Director and YMT Practitioner STUART HARVEY tells us what to do in auditions.
Training: I trained at the Bristol Old Vic Theatre School on their postgraduate Directors' Course. Since then I have worked as a freelance theatre director and playwright. I spent a year at the Chichester Festival Theatre as a Youth Theatre Director and for the past 3 years I have been Head of Acting at the Wilkes Academy, a full time performing arts college training performers in musical theatre.
What are you looking for from auditionees?
Truth! All too often performers split the three disciplines into three different performance styles - the amount of times I have witnessed tight lipped, silence dancing or singers staring into a dark middle distance whilst standing perfectly still is maddening. Remember all performance is storytelling and to do that to the best capability a performer must find the truth of that situation.
Tips for auditionees:
Just be yourself, you are the best you there is and that is all we can ask of you. I like to see the audition as a workshop more than an audition, I just want to see how you work with other performers and how you use the different stimuli offered by the practitioners. We aren't there to trick you or trip you up or see what you can't do, we are there to see what you can do.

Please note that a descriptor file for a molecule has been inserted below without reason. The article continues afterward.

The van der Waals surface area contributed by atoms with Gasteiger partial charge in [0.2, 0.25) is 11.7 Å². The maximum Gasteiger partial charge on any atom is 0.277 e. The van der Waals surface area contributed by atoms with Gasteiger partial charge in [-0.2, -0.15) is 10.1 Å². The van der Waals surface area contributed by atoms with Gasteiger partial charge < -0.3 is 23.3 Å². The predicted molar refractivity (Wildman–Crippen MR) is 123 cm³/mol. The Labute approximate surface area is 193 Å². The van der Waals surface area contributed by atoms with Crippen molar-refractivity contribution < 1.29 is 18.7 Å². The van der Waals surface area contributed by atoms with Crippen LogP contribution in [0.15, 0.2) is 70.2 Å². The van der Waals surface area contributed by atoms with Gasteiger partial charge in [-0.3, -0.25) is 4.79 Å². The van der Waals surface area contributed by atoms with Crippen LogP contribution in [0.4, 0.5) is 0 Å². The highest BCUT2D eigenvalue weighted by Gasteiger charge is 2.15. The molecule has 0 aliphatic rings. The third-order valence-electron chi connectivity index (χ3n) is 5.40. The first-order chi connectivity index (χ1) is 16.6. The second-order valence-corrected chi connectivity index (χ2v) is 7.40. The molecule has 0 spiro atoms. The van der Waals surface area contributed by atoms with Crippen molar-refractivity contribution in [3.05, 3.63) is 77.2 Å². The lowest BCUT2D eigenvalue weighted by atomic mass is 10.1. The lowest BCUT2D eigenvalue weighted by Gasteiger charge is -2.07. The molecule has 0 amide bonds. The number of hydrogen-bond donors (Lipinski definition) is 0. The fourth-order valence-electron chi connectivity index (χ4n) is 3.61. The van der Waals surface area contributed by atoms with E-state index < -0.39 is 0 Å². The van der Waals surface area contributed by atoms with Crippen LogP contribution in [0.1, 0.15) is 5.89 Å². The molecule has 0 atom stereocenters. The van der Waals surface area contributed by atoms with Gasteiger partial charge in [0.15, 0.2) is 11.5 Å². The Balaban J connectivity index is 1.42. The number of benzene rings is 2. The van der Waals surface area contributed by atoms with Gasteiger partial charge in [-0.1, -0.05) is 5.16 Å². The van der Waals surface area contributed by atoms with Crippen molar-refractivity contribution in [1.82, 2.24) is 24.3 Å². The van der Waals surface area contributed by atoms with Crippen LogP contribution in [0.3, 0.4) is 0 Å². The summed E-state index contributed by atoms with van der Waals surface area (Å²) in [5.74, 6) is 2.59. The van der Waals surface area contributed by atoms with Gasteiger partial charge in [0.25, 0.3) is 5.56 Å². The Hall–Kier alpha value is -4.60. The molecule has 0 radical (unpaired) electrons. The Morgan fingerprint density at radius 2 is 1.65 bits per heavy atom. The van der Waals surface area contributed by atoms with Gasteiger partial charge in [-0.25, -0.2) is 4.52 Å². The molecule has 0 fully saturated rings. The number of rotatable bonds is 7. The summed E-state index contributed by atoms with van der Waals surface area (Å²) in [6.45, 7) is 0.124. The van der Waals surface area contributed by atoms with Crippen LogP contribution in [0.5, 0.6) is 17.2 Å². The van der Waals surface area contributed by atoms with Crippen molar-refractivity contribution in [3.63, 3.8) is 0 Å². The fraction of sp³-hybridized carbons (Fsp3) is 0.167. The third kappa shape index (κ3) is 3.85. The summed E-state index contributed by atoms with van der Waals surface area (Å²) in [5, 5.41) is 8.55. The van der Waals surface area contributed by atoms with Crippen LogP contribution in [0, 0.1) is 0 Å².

Why should people get involved with YMT?
I have been a practitioner with the company for eight years now and have worked on numerous productions with dozens of of professionals and 100s of young people. There really is no other experience like it, it is truly unique. To workshop and create a new piece of theatre is probably the most exhilarating and rewarding things you can do in this profession and YMT gives young people the opportunity to experience that. I have nothing against established pieces of musical theatre but to be able to develop new work with some of the best practitioners in the UK along with the stars of the future is brilliant.
I think the production that has had the biggest influence on me would be Complicite's Mnemonic - it really showed me at a young age just what was possible on stage through the inventiveness of cast and creatives.
What/who should young people research in the arts?
I am a huge fan of anything Simon McBurney, artistic driector of Complicite, does, his constant thirst for the new is inspiring. I enjoy the work of Punchdrunk, Headlong, Gecko and Kneehigh - all Bristish companies who are taking their influences from further afield. I am a huge fan of the theatre director Ninagawa - his work has a beauty not often seen on the UK stage.
Playwrights to look at would be Shakespeare (of course), Chekhov, Peter Shaffer, Philip Ridley, Martin McDonagh and Jez Butterworth.
Vegetarian sushi is probably top of my list but I also love tapas, Greek cuisine or Thai (all vegetarian options)
I find it hard to find time to go on holiday - the laptop is never too far away so I think it would have to be somewhere very remote so that there would be no wifi connection.
THE most important question: Scone (as in stone) or Scone (as in gone)?
Scone (gone) but would normally just order a black coffee.